"And listen for a lot of flowery language," says McConnell. "Certain members are fond of making colorful floor speeches: two to listen for are Bob Walker (R-Pa.) and Jim Traficant (D-Ohio). Members like to say 'the gentlelady from . . .' or 'my distinguished colleague . . .' or 'my good friend.' There may be one or two real nerds in Congress, but it's hard to really dislike anyone. My God, they never say anything mean to each other, on the floor or off."
In the House chamber, don't look for any particular member to be seated in any particular space. On the Senate floor, the front desks denote seniority, but track down Senator Kennedy's desk in the back row. "He has chosen to stay back there," McConnell explains, "and it is a personal view of mine that there is now a kind of distinction to that back row, where the freshman Senator Joe Blow has to sit."
You have plenty of time. There is no formal adjournment date, but most Hill sources agree that the 100th Congress could get bogged down until Thanksgiving, this being a year without national elections.
Don't overlook the committee hearings, which are more intimate. "Obviously, you have to make a judgment call on these," McConnell advises. "Look for the Judiciary with Bork, and Schultz before Foreign Relations. Remember that the top aides of the Reagan administration will be coming up to testify before the committees this fall."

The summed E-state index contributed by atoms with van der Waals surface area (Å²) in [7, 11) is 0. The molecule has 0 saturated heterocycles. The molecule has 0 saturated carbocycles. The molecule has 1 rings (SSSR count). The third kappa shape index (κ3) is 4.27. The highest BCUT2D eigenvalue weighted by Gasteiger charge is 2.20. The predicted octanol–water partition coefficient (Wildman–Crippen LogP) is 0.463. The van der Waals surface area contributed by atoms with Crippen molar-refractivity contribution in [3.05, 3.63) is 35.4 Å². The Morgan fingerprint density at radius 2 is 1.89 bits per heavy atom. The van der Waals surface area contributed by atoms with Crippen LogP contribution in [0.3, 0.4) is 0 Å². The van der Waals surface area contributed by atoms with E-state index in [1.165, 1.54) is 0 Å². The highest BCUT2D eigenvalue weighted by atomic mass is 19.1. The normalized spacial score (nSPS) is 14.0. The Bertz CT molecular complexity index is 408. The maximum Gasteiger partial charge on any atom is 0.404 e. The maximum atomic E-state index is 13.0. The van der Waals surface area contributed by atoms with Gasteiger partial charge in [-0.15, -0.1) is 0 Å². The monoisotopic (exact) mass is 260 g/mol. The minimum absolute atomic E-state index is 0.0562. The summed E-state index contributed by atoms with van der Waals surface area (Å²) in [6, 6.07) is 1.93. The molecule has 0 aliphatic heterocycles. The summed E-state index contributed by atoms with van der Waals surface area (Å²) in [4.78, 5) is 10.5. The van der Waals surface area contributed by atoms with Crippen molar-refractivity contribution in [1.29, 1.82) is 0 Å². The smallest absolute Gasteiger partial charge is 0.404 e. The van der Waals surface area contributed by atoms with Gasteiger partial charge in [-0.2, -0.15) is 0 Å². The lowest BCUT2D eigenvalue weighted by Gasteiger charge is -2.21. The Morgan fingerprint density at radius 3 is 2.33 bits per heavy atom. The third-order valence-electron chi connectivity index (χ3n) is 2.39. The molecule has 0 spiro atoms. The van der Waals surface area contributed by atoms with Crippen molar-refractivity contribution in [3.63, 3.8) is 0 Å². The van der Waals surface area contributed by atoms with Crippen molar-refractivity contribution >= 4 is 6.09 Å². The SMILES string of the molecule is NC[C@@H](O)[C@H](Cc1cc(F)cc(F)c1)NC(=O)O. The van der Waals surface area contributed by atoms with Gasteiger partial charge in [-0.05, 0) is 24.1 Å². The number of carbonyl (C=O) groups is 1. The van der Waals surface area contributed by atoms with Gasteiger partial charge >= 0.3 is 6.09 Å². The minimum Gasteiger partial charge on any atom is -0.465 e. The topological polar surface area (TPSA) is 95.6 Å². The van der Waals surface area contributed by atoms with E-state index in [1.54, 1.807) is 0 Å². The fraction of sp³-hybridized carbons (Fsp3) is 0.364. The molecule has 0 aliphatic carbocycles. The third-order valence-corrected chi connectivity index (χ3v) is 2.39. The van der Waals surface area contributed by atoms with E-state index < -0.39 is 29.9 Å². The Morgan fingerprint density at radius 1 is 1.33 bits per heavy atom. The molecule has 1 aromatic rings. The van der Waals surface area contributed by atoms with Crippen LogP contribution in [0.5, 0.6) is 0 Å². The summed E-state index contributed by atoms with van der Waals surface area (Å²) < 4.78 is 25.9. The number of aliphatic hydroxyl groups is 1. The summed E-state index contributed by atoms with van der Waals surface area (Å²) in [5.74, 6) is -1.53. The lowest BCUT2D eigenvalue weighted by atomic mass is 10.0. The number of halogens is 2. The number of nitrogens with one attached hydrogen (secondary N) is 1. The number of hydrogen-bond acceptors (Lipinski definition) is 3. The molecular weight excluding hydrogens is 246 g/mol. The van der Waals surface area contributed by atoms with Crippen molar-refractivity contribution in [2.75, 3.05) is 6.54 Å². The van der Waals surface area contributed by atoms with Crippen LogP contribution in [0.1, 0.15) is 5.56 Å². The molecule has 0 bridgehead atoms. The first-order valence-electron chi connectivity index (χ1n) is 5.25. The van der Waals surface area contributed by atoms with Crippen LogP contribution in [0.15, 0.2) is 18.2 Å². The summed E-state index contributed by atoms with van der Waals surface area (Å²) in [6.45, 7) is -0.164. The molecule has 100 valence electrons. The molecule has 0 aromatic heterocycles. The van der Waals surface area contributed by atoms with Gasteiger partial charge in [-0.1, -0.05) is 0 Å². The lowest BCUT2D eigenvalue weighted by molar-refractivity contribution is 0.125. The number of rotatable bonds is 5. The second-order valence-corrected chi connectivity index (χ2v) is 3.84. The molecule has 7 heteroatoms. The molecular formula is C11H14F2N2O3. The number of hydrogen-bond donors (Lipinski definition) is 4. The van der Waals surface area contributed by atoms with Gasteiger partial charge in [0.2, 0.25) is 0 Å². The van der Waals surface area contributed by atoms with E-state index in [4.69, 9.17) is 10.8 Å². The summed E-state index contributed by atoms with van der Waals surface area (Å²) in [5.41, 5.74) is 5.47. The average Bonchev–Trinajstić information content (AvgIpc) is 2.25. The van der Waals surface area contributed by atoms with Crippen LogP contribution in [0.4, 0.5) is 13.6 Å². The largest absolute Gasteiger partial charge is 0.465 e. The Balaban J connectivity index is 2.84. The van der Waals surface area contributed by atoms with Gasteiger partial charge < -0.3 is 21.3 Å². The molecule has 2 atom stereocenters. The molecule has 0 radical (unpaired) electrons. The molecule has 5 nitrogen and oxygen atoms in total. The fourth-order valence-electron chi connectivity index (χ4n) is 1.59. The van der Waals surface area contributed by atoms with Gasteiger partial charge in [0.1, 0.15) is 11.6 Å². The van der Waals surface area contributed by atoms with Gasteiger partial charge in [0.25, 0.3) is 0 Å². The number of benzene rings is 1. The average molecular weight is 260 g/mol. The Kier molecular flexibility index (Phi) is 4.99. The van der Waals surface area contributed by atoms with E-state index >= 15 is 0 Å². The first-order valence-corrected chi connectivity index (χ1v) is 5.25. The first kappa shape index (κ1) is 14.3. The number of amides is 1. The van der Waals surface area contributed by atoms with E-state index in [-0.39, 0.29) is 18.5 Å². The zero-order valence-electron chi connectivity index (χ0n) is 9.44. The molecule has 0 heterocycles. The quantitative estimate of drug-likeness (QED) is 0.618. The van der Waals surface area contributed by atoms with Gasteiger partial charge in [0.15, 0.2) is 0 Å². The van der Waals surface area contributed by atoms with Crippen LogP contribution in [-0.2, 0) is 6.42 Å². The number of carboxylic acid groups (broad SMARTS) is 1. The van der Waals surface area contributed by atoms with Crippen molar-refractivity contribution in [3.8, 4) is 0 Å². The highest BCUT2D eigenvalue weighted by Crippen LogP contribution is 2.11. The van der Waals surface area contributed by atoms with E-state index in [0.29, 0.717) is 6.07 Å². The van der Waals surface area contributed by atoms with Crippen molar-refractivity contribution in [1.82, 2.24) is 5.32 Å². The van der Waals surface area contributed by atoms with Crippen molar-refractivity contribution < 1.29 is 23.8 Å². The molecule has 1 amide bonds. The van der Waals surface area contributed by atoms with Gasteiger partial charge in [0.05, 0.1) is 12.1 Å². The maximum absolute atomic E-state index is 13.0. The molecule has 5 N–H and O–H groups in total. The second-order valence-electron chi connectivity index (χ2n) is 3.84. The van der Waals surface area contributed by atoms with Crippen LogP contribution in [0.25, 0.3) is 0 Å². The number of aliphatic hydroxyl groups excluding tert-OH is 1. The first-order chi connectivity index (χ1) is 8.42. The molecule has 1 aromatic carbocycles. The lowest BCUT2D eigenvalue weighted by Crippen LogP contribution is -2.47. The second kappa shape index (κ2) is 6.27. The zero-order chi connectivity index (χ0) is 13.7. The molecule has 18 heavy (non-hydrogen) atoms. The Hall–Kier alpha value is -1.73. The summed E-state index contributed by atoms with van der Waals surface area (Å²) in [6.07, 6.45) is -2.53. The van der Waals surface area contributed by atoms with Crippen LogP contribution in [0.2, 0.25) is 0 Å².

Here's a juicy idea if you want a close-up look: "Come up in the early evening when there is a final or crucial vote," says McConnell. "Plant yourself on the steps to the House entrance or the grassy areas of the House or Senate triangles at the east front of the Capitol, or at the 'trolley station' on the Senate side. You'll see them drive up in average American cars and stream inside to vote. Sometimes their wives will pull up and wait for them. It's always a fascinating thing to see."
Listen for the bells calling a vote, anytime between 9 and 5 weekdays. That's a good time to be in the tunnel from the Cannon building to the Capitol, or in the subway from the Rayburn building to the Capitol, where you'll spot members rushing to vote. "They'll kick you out of the train, but you can tell yourself, 'There's America's politicians,' " the correspondent says.
On weekdays, there is really no bad time to be on the Hill. "I think it's the greatest show in the world," says McConnell.
UNITED STATES CAPITOL --
The Capitol is at the east end of the Mall, between Constitution and Independence avenues. Free tours daily from 9 to 3:45, beginning in the Rotunda. Closed Thanksgiving, Christmas and New Year's Day. Information: 224-3121. Call the Special Services Office (224-4048) for tours for disabled and handicapped visitors. International visitors need special passes to the Senate gallery from the Office of the Sergeant at Arms, room S-321, in the Capitol. The Russell, Dirksen and Hart Senate office buildings and the Longworth, Cannon and Rayburn House office buildings are open to the public from 7 to 7 weekdays.
Marianne Kyriakos last wrote for Weekend about local crab houses.